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Report says access to contraception led to decrease in abortions

A Guttmacher Institute study
A rise in contraceptive use has led to a decline in unwanted pregnancies and consequently a decline in abortions worldwide—from 45.5 million procedures in 1995 to 41.6 million in 2003, according to a study released by the Guttmacher Institute.

“The progress made during the past decade in increasing contraceptive use and reducing the need for abortion is fundamentally good news—the world is moving in the right direction,” said Sharon Camp, president and CEO of the Guttmacher Institute, in a press release.

Despite the “good news,” Camp nonetheless still has concerns about abortion and unwanted pregnancies, including highly restricted access to abortion in developing countries and the continuation of unsafe abortions.

While 2003 (the latest year for which data were available) saw 3.9 million fewer abortions than in 1995, the number of “unsafe” abortions changed very little—only 200,000 fewer unsafe abortions in the same time frame. Most of these unsafe abortions occur in developing countries that are more likely to have restrictive abortion laws.

Unsafe abortions—performed by someone who lacks necessary skills, done in an environment without minimal medical standards, or both—account for an estimated 70,000 deaths each year, the report said. In addition, 5 million women are treated each year for complications related to such abortions, and 3 million more go untreated.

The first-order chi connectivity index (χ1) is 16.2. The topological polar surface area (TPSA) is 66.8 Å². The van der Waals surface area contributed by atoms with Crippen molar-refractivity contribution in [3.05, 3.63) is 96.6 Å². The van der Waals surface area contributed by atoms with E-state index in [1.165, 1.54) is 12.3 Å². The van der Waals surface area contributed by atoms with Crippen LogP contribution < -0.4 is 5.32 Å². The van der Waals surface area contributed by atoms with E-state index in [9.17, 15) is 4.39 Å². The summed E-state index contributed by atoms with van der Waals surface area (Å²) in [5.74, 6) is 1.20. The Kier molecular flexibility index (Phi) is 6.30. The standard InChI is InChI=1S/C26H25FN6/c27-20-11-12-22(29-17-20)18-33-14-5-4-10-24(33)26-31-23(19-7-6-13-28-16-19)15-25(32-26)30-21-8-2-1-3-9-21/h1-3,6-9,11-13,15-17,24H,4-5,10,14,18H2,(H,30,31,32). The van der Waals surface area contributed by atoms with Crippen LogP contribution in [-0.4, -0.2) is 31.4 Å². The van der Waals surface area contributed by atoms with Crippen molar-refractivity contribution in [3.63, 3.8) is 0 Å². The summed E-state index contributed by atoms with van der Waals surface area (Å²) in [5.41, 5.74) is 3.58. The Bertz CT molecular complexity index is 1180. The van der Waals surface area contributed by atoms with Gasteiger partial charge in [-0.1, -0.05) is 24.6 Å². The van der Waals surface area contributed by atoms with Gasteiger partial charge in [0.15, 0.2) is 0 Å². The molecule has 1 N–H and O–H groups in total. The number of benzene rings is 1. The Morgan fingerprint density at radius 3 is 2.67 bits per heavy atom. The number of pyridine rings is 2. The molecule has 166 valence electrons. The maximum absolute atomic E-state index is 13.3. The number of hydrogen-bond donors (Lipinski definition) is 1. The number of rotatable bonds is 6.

Preventing unwanted pregnancies reduces the need for women to turn to abortion. Contraceptive use has risen globally at an annual rate of 1.3 percent, while the unintended pregnancy rate has been dropping worldwide.

“The evidence is strong and growing that empowering women with the means to decide for themselves when to become pregnant and how many children to have significantly lowers unintended pregnancy rates and thereby reduces the need for abortion,” Camp said.

The report recommends expanding access to modern contraceptives, expanding access to legal and safe abortions, and improving the quality of postabortion care to reduce unsafe abortions and their consequences. –Religion News Service

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